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Advocate for Your Loved Ones

Velma Betz
Velma Betz
When my son was in high school, I had to advocate for him, because the high school did not supply him with an Individualized Education Plan (IEP).

My son was born with a disability. His development was slow. He had a learning disability and a speech impediment. They put him in Early Childhood Development classes.

I had to go to the special education office and the Principal’s office. Finally, I had to file a complaint with the Los Angeles School District, Division of Special Education.

It was hard. I had to fill out papers and send them to different people. I had to get help from my daughter. It took us three weeks to fill out all the paperwork! I got a lot of resistance from his teachers and the principal.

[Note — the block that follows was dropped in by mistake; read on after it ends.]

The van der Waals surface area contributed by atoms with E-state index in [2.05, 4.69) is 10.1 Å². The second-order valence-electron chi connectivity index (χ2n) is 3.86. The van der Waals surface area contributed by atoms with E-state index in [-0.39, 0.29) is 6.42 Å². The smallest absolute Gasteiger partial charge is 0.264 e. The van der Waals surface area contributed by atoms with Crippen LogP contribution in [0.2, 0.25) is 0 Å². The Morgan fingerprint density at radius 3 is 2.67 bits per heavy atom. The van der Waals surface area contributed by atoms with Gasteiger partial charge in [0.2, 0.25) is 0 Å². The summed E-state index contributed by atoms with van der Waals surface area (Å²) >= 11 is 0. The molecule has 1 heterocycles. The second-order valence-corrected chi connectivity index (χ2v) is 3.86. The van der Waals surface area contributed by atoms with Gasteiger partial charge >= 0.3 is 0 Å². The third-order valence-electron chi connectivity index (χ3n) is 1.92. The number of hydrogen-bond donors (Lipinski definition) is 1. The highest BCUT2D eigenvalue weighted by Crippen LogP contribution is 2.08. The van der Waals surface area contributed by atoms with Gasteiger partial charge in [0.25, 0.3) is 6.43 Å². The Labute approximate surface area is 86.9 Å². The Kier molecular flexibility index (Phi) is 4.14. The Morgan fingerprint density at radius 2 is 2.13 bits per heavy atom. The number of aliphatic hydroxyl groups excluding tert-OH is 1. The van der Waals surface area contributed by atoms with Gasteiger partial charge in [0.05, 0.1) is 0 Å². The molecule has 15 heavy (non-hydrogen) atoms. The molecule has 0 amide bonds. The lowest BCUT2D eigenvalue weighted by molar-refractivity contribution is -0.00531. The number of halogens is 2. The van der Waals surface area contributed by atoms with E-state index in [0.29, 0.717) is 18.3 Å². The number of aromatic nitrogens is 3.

Then, at last, I got a positive reply. I got my son all the things he was supposed to get. I felt good. I think my son felt good about what I did for him. My son is now 31.

This experience taught me how to advocate for myself and my family. Now, I am pursuing a career in advocacy.

Velma is a student at East Village Access in New York City. She was raised by her aunt and uncle in Texas. A former special education student, she graduated from high school in 1984. Her goal is to become a Peer Specialist and to get off SSI. She says, “I am a very determined person, and I will not let anything get in my way.”

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